3
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THIS IS JUST FOR LEARNING PURPOSES. I WON'T BE USING THIS TO HACK ANYONE

Here is a small algorithm I made to crack a passwork. This is just the background of a more complex code I'm going to make.

To be honest, this code is TERRIBLY written, so I need help on making it more efficient and flexible. It is limited to 5-characters password and not easy to expand.

#include<algorithm>
#include<iostream>
#include<string>
#include<vector>

std::string checkCharacters = {
    '%',
    'a','b','c','d','e','f','g','h','i','j','k','l','m','n','o','p','q','r','s','t','u','v','w','x','y','z',
    'A','B','C','D','E','F','G','H','I','J','K','L','M','N','O','P','Q','R','S','T','U','V','W','X','Y','Z',
    '1','2','3','4','5','6','7','8','9','0'
};

std::string search(std::string password) {
    for (int a = 0; a < checkCharacters.size(); a++)
        for (int b = 0; b < checkCharacters.size(); b++)
            for (int c = 0; c < checkCharacters.size(); c++)
                for (int d = 0; d < checkCharacters.size(); d++)
                    for (int e = 0; e < checkCharacters.size(); e++)
                    {
                        std::string checkString = "";
                        checkString += checkCharacters[a];
                        checkString += checkCharacters[b];
                        checkString += checkCharacters[c];
                        checkString += checkCharacters[d];
                        checkString += checkCharacters[e];

                        checkString.erase(std::remove(checkString.begin(), checkString.end(), '%'), checkString.end());

                        if (checkString == password)
                            return checkString;
                    }

    return "TARGET_PASSWORD_NOT_FOUND";
}

int main() {
    while (1) {
        std::string password;
        std::cout << "Enter password : ";
        std::cin >> password;
        std::cout << "Your password is : " << password << std::endl;
        std::string attempt = search(password);
        std::cout << attempt << std::endl << std::endl;
    }
}
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  • \$\begingroup\$ Generating all the possible passwords (if this is what you need for your other use-cases) is a special case of a more general problem: make all subsets of length k from a set of size n. It might be a good learning experience to try to write such a general code for example using a simple recursive method and with templates to make your method work for arbitrary sets and arbitrary password-lengths k. \$\endgroup\$ – Winther Apr 17 '17 at 2:00
  • \$\begingroup\$ @Winther, or one can just use std::next_permutation in a loop \$\endgroup\$ – Incomputable Apr 17 '17 at 8:54
  • 1
    \$\begingroup\$ @Incomputable That won't work here. std::next_permutation gives you the next permutation of the current word but it does not add or remove letters from the word. \$\endgroup\$ – Martin York Apr 17 '17 at 16:28
  • 1
    \$\begingroup\$ @Dat I don't think anybody is worried about you cracking passwords with this. It would take longer than the current existence of the universe before it cracked any real password system. \$\endgroup\$ – Martin York Apr 17 '17 at 16:30
5
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This is a critique, and a rewrite of the code you showed, that is, the code for checking if a given password only contains characters from a given character set; for an actual brute force password cracker, see e.g. this question.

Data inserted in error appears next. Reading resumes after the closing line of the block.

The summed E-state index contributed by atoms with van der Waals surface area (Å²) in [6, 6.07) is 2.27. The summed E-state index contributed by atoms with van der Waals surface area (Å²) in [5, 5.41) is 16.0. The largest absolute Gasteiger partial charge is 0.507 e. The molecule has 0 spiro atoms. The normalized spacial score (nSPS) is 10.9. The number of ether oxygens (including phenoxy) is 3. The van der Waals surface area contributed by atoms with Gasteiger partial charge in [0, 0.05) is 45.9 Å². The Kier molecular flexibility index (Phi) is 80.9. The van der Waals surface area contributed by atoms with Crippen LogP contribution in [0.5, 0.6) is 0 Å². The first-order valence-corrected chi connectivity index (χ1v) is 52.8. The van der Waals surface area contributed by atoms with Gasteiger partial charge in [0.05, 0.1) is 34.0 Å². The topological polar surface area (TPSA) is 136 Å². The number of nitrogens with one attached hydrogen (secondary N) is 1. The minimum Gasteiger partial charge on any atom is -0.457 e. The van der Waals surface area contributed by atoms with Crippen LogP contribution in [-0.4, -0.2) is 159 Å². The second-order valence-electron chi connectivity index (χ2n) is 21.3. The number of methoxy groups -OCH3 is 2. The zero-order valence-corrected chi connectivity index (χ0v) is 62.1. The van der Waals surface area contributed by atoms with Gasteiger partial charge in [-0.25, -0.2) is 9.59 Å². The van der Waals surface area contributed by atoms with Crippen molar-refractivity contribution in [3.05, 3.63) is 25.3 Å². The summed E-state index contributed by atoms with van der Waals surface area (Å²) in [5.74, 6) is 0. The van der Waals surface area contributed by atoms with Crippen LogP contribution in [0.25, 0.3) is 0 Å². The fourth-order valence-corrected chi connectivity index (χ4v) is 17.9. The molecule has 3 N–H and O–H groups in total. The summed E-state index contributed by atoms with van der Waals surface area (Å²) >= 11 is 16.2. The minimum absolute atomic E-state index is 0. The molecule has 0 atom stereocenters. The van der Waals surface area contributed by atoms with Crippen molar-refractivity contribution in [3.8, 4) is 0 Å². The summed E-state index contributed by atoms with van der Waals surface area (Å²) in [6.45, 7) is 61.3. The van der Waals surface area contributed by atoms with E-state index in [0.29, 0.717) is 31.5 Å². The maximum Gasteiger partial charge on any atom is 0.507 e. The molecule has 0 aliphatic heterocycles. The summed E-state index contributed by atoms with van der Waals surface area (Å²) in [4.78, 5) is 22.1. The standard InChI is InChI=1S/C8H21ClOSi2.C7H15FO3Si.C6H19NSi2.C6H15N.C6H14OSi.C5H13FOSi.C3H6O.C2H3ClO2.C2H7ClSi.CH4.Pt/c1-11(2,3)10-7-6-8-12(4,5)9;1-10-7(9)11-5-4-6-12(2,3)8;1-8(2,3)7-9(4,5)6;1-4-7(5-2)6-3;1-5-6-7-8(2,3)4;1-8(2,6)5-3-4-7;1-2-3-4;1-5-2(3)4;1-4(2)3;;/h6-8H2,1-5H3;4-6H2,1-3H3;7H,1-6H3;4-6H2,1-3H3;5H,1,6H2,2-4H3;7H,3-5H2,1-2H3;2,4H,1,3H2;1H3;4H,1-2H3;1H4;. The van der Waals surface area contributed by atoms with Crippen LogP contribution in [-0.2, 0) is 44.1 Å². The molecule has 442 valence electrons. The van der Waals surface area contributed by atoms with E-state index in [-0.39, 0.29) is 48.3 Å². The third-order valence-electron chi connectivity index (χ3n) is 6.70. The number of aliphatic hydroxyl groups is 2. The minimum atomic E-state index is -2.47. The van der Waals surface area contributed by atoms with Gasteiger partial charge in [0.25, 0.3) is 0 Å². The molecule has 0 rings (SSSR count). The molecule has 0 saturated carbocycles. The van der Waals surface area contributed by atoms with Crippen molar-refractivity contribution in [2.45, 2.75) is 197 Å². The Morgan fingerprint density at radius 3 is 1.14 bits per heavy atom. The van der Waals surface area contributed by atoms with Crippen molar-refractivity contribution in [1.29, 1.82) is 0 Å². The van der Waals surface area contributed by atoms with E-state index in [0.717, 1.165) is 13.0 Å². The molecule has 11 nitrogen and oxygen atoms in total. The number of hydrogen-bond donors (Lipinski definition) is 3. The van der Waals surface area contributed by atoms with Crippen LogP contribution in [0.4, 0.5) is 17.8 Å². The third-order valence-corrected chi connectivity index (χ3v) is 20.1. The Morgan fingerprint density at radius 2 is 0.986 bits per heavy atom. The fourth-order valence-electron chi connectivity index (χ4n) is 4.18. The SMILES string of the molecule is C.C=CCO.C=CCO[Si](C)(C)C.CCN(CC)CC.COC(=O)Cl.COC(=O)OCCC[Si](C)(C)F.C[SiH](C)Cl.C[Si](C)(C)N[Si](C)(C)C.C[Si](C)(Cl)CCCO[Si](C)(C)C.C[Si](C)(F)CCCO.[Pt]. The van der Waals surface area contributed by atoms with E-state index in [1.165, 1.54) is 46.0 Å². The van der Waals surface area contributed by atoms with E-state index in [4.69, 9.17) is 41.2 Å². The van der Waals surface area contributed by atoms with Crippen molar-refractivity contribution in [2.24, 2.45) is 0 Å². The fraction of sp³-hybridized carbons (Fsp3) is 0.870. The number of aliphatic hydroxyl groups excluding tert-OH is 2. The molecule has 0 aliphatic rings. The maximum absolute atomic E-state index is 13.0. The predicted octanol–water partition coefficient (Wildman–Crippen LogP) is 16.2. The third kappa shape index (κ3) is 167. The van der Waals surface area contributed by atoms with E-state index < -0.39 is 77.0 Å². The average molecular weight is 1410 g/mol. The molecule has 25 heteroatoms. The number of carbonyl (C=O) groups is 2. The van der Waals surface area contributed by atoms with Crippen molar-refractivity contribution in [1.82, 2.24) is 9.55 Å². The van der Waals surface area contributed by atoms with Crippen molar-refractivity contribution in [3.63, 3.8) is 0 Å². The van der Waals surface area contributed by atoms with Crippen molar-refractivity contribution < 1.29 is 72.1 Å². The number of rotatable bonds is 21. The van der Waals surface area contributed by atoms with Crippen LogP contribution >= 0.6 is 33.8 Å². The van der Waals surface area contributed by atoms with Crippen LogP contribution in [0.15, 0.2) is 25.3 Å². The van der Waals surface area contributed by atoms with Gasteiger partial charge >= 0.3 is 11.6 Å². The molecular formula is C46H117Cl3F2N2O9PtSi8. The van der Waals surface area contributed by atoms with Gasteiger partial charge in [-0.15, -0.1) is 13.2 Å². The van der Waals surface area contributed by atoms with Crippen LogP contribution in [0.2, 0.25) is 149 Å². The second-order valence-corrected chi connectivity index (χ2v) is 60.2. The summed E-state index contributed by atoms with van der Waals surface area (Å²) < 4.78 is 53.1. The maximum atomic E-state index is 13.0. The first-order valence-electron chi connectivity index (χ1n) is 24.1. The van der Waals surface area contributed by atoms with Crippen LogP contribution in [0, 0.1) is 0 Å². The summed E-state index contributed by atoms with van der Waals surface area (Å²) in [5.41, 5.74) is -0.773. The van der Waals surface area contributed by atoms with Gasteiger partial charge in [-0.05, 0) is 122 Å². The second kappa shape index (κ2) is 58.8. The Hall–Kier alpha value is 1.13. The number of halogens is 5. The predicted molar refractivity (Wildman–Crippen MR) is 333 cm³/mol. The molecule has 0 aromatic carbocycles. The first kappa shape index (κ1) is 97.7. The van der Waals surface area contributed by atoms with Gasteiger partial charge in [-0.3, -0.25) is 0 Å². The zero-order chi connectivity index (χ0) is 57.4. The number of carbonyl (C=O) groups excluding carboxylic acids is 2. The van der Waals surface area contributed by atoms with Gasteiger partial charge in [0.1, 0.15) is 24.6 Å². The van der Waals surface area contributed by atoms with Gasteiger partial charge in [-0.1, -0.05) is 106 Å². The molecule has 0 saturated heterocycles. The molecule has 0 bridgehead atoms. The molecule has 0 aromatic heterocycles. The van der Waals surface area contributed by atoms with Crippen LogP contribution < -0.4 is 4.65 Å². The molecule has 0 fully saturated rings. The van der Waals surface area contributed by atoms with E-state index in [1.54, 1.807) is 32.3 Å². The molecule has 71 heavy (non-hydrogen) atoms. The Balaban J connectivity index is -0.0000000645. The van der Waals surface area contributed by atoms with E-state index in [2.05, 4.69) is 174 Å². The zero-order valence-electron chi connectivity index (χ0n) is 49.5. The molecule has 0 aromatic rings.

I think you should look at the problem a bit differently.

Why don't you go through the characters in the password, and check if every character is in the set of allowed characters?
If you get that every character of the password is in the set of allowed characters, then the password is valid, otherwise it isn't.

I'd implement this in the following way.

#include<algorithm>
#include<iostream>
#include<string>
#include<vector>
#include<set>
#include<numeric>

const static std::set<char> charSet = {
    '%',
    'a','b','c','d','e','f','g','h','i','j','k','l','m','n','o','p','q','r','s','t','u','v','w','x','y','z',
    'A','B','C','D','E','F','G','H','I','J','K','L','M','N','O','P','Q','R','S','T','U','V','W','X','Y','Z',
    '1','2','3','4','5','6','7','8','9','0'
};

bool checkPassword(const std::string password) {
  return std::accumulate( password.begin(), password.end(), true,
    [](bool acc, char c) { return acc && charSet.find(c) != charSet.end(); } );
}

int main() {
  for (;;) {
    std::string password;
    std::cout << "Enter password : ";
    std::cin >> password;
    std::cout << "Your password is : " << password << std::endl;
    if(checkPassword(password)) {
      std::cout << "VALID" << std::endl << std::endl;
    } else {
      std::cout << "INVALID" << std::endl << std::endl;
    }
  }
  return 0;
}

This will work with passwords of any length.
Set lookups have logarithmic complexity, so checking a password of length \$n\$ given a character set of size \$m\$ should be \$\mathcal O(n\cdot \log(m))\$.

| improve this answer | |
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  • \$\begingroup\$ @JerryCoffin That's why I wrote 'linear time in its [the password's] length'! Isn't checking a password actually \$O(Nlog(M))\$, since set lookups have logarithmic complexity? Oh my... why did I write that sets have constant lookup time.. thanks for making me notice that. \$\endgroup\$ – Andrew Apr 17 '17 at 1:40
  • \$\begingroup\$ @JerryCoffin Thank you again, it should be fixed now. \$\endgroup\$ – Andrew Apr 17 '17 at 1:46
  • \$\begingroup\$ One other point: instead of using std::accumulate, I'd probably use std::all_of here. return std::all_of(pw.begin(), pw.end(), [](char c) { return charSet.find(c) != charSet.end(); }); \$\endgroup\$ – Jerry Coffin Apr 17 '17 at 2:30

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